With the Tigers dying to prove last year was a fluke, the Twins trying to win the division with their small-market methods, the Indians looking for a bounce-back in their own right, and the White Sox looking to assert their division dominance once again, the AL Central could shape up to be the most competitive division in baseball. Oh, and here's to hoping the Royals continue to work their way back to relevancy. Here are my projections for the 2009 MLB season in the AL Central:

1. Cleveland Indians 91-71

This time last year, the Indians were looking towards a year of watching Victor Martinez and Travis Hafner put up runs in bunches behind the pitching efforts of CC Sabathia, Fausto Carmona, and Jake Westbrook. Instead, Hafner and Martinez battled inconsistency and injuries over the whole season to combine for a grand total of 7 home runs and 59 RBI. CC Sabathia found himself packing for Milwaukee while Carmona and Westbrook combined for 27 starts total. Luckily for them, Cliff Lee's 22 win Cy Young effort and Grady Sizemore's 33 HR-38 SB season was able to salvage a .500 record for the fortunate Indians. A few experts had predicted (quite incorrectly, to say the least) the Indians to be the AL representatives in the World Series. While I won't go that far this year, I do like the Indians' chances in the American League. Lee looked like he put it all back together last year after a demoralizing year spent in the minors, and there shouldn't be much drop-off as he leads a staff with seemingly healthier pitchers Carmona and Carl Pavano, as well as young guns Anthony Reyes (former Cardinals top prospect) and Aaron Laffey. The bullpen also finally found their end game solution in Kerry Wood. If he can stay healthy, he'll be a welcome addition to the subtraction of Joe Borowski's inflated ERA. With Jensen Lewis, Masa Kobayashi, and Adam Miller anchoring the middle innings, the pitching corp looks prepared for the long haul this time around. The offense is another story, however. Grady Sizemore is a known entity, but it's anybody's guess if Martinez and "Pronk" Hafner will bounce back. Between the two, Martinez is more likely to bounce back due to his age, his complete recovery from his injuries, and the team's plan to limit his time behind the plate. However, 31-year-old Hafner and his bum shoulder is the only thing keeping Cleveland from being the legitimate postseason contender everyone thought they were last year. The keyword there is postseason. The AL Central crown should be theirs for the taking.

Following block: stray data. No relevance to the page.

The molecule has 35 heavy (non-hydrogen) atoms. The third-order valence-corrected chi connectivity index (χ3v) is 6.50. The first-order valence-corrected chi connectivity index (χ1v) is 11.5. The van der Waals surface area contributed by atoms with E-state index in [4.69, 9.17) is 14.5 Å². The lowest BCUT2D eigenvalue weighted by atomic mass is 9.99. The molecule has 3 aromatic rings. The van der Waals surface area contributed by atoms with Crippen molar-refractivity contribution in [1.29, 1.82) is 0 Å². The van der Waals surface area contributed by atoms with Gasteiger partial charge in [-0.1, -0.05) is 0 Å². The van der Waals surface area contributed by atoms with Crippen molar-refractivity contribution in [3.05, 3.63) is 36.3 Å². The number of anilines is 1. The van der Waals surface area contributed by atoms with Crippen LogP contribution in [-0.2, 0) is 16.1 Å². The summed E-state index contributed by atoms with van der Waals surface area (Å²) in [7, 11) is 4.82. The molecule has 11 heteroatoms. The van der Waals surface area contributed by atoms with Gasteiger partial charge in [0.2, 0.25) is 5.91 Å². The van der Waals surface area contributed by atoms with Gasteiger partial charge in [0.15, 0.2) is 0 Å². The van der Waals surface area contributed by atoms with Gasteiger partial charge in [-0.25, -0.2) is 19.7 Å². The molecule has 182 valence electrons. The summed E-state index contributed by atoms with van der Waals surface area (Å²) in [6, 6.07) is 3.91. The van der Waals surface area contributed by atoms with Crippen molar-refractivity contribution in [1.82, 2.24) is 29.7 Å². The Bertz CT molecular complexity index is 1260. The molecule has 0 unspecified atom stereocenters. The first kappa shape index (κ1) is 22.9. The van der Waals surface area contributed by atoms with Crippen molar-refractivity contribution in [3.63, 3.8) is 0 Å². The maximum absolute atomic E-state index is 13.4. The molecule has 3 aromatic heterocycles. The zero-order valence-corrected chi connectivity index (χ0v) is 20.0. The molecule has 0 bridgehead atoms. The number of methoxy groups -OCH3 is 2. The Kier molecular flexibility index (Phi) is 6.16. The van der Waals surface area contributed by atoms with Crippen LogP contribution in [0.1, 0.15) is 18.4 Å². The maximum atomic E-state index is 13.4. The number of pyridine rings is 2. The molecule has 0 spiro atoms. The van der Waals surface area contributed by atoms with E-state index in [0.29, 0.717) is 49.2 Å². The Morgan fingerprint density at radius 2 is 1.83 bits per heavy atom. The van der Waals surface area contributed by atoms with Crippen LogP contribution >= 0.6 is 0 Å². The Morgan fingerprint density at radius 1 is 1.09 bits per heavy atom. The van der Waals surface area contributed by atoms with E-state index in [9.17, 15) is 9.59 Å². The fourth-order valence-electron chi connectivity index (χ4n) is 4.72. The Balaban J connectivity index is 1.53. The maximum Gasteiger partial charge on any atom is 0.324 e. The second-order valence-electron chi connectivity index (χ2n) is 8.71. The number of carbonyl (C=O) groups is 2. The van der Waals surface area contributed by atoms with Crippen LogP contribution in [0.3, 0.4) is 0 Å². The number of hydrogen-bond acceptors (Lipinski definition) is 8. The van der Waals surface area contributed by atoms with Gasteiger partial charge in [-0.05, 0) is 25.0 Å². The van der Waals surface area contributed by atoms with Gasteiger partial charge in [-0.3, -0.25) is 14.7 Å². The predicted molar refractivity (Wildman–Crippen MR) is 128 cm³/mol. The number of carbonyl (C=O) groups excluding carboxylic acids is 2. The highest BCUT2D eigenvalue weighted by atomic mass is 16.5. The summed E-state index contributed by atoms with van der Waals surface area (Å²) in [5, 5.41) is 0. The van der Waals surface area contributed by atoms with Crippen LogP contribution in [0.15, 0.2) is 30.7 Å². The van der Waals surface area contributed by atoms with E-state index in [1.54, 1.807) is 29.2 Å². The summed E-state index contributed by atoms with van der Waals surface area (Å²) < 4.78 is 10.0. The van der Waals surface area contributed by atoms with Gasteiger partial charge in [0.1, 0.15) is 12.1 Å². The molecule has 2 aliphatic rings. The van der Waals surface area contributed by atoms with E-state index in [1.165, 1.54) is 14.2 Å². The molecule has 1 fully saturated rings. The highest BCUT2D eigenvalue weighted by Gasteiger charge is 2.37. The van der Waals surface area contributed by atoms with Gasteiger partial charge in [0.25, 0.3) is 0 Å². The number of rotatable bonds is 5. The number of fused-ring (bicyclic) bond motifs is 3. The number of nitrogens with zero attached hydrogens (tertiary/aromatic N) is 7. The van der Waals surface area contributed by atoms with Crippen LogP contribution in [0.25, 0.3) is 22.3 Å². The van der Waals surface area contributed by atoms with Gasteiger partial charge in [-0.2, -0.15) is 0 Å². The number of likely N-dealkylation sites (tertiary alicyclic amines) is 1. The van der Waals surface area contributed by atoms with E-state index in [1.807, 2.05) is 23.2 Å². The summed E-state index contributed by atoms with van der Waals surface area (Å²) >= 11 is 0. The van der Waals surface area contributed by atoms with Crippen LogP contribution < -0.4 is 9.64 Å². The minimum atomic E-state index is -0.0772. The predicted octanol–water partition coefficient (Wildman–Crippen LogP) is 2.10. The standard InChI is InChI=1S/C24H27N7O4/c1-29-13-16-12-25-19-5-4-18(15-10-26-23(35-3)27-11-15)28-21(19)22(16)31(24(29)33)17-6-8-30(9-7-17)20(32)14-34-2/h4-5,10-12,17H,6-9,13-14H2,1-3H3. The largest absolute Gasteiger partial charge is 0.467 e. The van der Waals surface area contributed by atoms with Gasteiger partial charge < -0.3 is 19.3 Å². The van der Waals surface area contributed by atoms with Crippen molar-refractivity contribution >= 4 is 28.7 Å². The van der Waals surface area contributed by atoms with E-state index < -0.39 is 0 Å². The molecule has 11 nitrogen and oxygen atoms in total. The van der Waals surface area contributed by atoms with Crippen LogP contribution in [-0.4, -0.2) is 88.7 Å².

2. Minnesota Twins 88-74

It's hard to understand how the last time the penny-pinching Twins always seem to be involved in the AL Central chase. Despite consistently sending one of the lowest payrolls in the game out onto the field, the Twins counter their financial ineptitude with masterful scouting, drafting, and player development. Homegrown talent like Joe Mauer,  Justin Morneau, and Jason Kubel, as well as acquired prospects like Francisco Liriano and Carlos Gomez, look to lead the Twins to the playoffs after a heartbreaking tiebreaker loss to the White Sox in '08. With a full season of a healthier, craftier Liriano on the horizon, another year of smooth 9th innings behind Joe Nathan, and the continued progression of batting champion Mauer and former MVP Morneau, it's easy to see why there is so much hype around this team yet again. However, this team seems to have a bunch of flaws that will keep them from the ultimate success they hope to achieve. Even with Liriano anchoring the rotation, there doesn't seem to be enough behind him to get them over the hump. A lot of nice prospects seemed to cash in on their talent last year as Scott Baker, Kevin Slowey, Glen Perkins, and Nick Blackburn all recorded double-digit wins for the team. But as the story usually with young pitchers, it's hard to envision all four of them sustaining their early success into the 2009 season. And outside of Morneau, Mauer, Kubel, and right fielder Michael Cuddyer, the Twins aren't going to put up a ton of runs. Will the young pitchers be able to maintain 1-0 and 2-1 leads over the course of a whole season? Will Carlos Gomez prove he was worth being the centerpiece for Johan Santana? Can Delmon Young keep his head on straight? Will Liriano be able to last a whole year? Too many uncertainties usually spell doom for a team battling for a playoff spot in a competitive division. Look for the Twins in 2010, not 2009.

3. Detroit Tigers 84-78